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Probing Halogen Bonding via Paramagnetic Ligand Tagging
Uppsala University, Disciplinary Domain of Science and Technology, Chemistry, Department of Chemistry - BMC, Organic Chemistry. (Erdélyi Group)ORCID iD: 0000-0002-7945-5504
Uppsala University, Disciplinary Domain of Science and Technology, Chemistry, Department of Chemistry - BMC, Organic Chemistry. (Erdélyi Group)
2018 (English)In: EMBO Course: Multidimensional NMR in Structural Biology, Joachimsthal, 12-17 Aug, 2018, 2018Conference paper, Poster (with or without abstract) (Refereed)
Abstract [en]

Halogen Bonding is a spectacle that has recently received widespread attention, despite the fact that it was discovered over 200 years ago. This fundamental interaction is vastly abundant in today’s world, and a better understanding of it would enable us to both design and improve upon existing drugs, materials and catalysts, to name a few. Halogen bonds (XB) are roughly 180°, non-covalent interactions that exploit the anisotropic electron density of a halogen atom. Analogous to hydrogen bonding, a halogen bond acceptor (being an electron donor in the form of a Lewis base (LB)) and a halogen bond donor (being an electron acceptor consisting of a halogen with a σ-hole) must exist. σ-Holes are electrophilic regions that arise on the opposite tip of an R-X bond in the anti-bonding orbital and to maximise these holes, one can make ‘R’ more electron withdrawing and/or ‘X’ larger with a more diffuse outer electron shell (I > Br > Cl > F).

Halogen bonding, like many other weak bonding interactions, is incredibly difficult to measure accurately in solution. Thus, we hypothesize that paramagnetic NMR techniques are potentially useful for their detection and characterization. This involves the use of a compound containing free electrons, and when these are subjected to the large magnetic field of an NMR spectrometer, they exhibit unique qualities that one can fruitfully exploit. In these studies, we mainly focus on measuring Pseudocontact Shifts (PCS) that arise from vast spectral broadening due to the free electrons. With this technique, we are able to assess very weak bonding interactions by the detection of small chemical shift differences due to a much larger spectral window than commonly detected.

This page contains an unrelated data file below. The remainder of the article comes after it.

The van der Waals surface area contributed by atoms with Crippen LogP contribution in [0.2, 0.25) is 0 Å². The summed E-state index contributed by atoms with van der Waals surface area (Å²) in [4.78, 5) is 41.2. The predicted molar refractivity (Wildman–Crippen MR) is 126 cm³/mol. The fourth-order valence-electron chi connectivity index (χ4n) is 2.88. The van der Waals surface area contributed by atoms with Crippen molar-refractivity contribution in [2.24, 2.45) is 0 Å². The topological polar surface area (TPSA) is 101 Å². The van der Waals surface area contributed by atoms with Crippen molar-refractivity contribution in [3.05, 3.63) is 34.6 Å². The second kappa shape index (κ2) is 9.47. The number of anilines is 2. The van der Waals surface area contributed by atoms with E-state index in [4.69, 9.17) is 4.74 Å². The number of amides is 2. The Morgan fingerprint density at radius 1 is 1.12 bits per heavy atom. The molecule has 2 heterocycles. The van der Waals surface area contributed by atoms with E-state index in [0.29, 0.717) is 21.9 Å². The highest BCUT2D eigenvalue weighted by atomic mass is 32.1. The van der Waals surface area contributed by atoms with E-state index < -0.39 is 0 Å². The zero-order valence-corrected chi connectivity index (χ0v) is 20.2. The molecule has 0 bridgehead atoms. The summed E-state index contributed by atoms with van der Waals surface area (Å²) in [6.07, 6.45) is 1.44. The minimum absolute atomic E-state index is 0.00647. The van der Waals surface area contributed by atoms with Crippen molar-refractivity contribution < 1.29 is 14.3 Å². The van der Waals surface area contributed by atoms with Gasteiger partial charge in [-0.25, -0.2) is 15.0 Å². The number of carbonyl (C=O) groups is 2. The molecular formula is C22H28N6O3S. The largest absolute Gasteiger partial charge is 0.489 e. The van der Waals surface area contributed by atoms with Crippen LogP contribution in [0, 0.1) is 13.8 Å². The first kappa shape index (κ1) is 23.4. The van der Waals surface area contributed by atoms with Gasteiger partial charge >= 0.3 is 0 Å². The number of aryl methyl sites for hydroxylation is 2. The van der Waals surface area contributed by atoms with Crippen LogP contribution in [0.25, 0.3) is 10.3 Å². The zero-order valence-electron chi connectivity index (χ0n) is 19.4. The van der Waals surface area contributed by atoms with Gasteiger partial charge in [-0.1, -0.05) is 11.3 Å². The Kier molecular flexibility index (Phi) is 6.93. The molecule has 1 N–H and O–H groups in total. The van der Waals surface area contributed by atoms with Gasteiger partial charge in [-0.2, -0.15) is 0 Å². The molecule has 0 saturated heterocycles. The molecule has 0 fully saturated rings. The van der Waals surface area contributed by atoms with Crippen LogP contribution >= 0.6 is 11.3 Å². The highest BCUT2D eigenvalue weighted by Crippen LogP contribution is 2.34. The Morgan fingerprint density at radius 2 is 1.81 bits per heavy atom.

In this work, building upon previous studies carried out within the group,[1] we synthesise cyclen-based organic ligands which complex a paramagnetic lanthanide (Ln3+) species. Attached to one amine in the cyclen core, via a linker, is a Lewis Base (or halogen bond acceptor) which is utilised in probing halogen bonding between itself and a free halogen bond donor in solution. Expected PCS measurements will give an accurate value of the weak bonding interaction between donor and acceptor in solution- the resolution of which is something that is simply not possible via classical NMR studies.

Place, publisher, year, edition, pages
2018.
National Category
Chemical Sciences
Research subject
Chemistry with specialization in Organic Chemistry
Identifiers
URN: urn:nbn:se:uu:diva-357807OAI: oai:DiVA.org:uu-357807DiVA, id: diva2:1240481
Conference
EMBO Course: Multidimensional NMR in Structural Biology, Joachimsthal, August 12-17, 2018.
Available from: 2018-08-21 Created: 2018-08-21 Last updated: 2018-08-21

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